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Montreal Bagels VS. New York Bagels

Which city truly has the best bagel in the biz?
Montreal Bagels VS. New York Bagels

Nothing conquers hunger pangs, hangovers, or breakfast like bagels do. The delicious ring of fluffy and filling carbs is adored throughout the world, but two North American cities have bagels intimately tied to their food culture. You can't go anywhere in Montreal without running into the uniquely sweet bagels of St. Viateur or Fairmount bakeries, and the same is true for the much larger bagels of New York, with every deli slathering on the schmear. Both island cities take pride in their bagels, but which one is truly superior? What makes the two different anyway? Does Montreal or New York use the 'true' bagel recipe? Well read on to find out as we begin the food showdown between Montreal and New York bagels.

History and Origins

The bagel's original incarnation was created in Poland, as an alternative to 'obwarzanek,' a lean wheat bread enjoyed at Lent. Bagels popularity spread around Europe, but did not reach North America until Polish-Jewish immigrants crossed the pond in the early twentieth century.

Drawn to the economic boom of New York City, Polish-Jewish immigrants came to the Big Apple and started churning out their native bread. Bagel Bakers Local 338, a local trade union, was founded shortly after which filled bakeries throughout the city with their bagels. After the dawn of bagel-making-machines, bagel popularity spread throughout the rest of North America, and so the New York bagel became the general standard.

In much the same way, Montreal bagels were brought over by Polish-Jewish immigrants, only they had a different bagel-method particular to their area of Poland. Some controversy exists as to who 'exactly' started the bagel biz in Montreal, but either way, Fairmount and St. Viateur opened, Montreal's bagel giants ,both of which thrive today. Montreal bagels took a little while longer to gain fame outside of the city, although today you can find bakeries preparing bagels in the MTL style throughout North America, even in New York.

The Recipe

The standard bagel recipe features a wheat flour dough, with salt, water, and a yeast leavening. From there, they're shaped into a bagel shape (round without a hole) boiled for a bit in water, and then baked. Do all that, and bam, you got yourself a simple NYC-style bagel.

Montreal bagels follow the same kind of procedure, with a few key differences:

  • Egg and honey are added to the dough
  • Honey is also added to the water the bagels are poached in
  • Only a wood-fire oven can be used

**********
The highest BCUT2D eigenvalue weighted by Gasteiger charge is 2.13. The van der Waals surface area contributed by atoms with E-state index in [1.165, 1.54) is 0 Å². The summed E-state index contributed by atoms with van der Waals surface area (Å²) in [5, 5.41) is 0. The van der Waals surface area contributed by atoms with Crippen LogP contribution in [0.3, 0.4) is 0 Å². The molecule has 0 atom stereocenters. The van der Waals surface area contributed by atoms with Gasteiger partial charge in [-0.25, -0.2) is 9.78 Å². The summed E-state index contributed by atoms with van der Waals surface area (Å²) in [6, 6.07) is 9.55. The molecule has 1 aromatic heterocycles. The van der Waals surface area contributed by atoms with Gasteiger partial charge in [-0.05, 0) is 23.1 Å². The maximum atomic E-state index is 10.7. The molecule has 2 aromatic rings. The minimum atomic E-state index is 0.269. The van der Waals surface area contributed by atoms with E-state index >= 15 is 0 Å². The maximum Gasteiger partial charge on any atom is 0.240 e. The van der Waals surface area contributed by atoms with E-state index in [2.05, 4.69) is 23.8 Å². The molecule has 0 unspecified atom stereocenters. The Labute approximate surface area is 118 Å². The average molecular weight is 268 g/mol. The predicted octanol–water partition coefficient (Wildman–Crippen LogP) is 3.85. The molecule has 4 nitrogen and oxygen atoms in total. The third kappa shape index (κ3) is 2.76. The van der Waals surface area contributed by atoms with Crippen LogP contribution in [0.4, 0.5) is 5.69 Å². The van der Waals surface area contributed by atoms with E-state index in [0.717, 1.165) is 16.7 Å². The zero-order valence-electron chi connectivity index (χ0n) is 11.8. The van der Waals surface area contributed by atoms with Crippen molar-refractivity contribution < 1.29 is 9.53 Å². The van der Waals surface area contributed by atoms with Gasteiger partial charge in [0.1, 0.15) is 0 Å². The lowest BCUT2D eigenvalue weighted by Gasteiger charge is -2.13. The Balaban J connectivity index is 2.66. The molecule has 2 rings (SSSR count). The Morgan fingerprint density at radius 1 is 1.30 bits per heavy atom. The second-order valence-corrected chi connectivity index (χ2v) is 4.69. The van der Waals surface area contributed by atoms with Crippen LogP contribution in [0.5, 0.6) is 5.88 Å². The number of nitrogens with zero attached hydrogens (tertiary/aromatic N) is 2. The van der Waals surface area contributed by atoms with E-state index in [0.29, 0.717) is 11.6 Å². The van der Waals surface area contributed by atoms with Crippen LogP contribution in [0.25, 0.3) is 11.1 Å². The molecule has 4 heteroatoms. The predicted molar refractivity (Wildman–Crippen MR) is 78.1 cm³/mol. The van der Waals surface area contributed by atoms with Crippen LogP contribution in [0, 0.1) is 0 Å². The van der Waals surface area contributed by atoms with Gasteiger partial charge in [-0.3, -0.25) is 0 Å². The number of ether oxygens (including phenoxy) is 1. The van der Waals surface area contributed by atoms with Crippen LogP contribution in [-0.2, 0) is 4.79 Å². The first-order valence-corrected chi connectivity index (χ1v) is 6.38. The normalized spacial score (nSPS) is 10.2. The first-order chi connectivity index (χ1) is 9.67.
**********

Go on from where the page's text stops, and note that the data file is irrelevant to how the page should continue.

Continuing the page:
The result is the sweet, salty, and crispy bagels the city of Montreal has always known and loved. But which one actually tasted better?

Taste and Texture

Adding honey and eggs makes Montreal bagels inherently sweeter than the New York version, and that is not a problem. While the honey does add a slight sweetness, it definitely isn't overpowering, and adds a layer of flavour combined with the salt and sesame seeds. When it comes to basic and unadulterated taste, Montreal wins out against the more savory, and arguably plain, New York bagel.

In terms of texture the two are bagel-binaries. Gigantic in comparison to Montreal bagels, New York bagels are also noticeably fluffier and chewy. Eating one New York bagel can fill you up, whereas you can mack on a few Montreal bagels and not feel too bogged down. Personal preference is pretty key here, it just depends if you like fluffy and large, or crisp and petite.

Versatility is one round where New York Bagels come out on top. Larger in size, NYC bagels are better when used as sandwiches, as well as holding ingredients within the dough, such as raisins or chocolate chips. The simple and unflavoured dough also allows for additional ingredients to be put in and not mess up the flavour scheme. Montreal bagels, being smaller and sweeter, don't have that same level of versatility, which is probably why poppy and sesame seed dominate the Montreal bagel market.

The Verdict

So both styles of bagels have the same cultural roots and neither one can be considered the 'true' North American bagel, since they started out around the same time. Really, what it comes down to, is what you like. Are you into a sweet, crispy, but a little smaller bagel, or are you into a fluffy behemoth to fill you up? I guess it probably comes down to which city you're from, because no Montrealer will hate on Montreal bagels. Both are great with cream cheese anyway.

Do you advocate the NYC bagel? Think Montreal bagels deserve more credit and totally win? Boast about your favourite bagel in the comments below.

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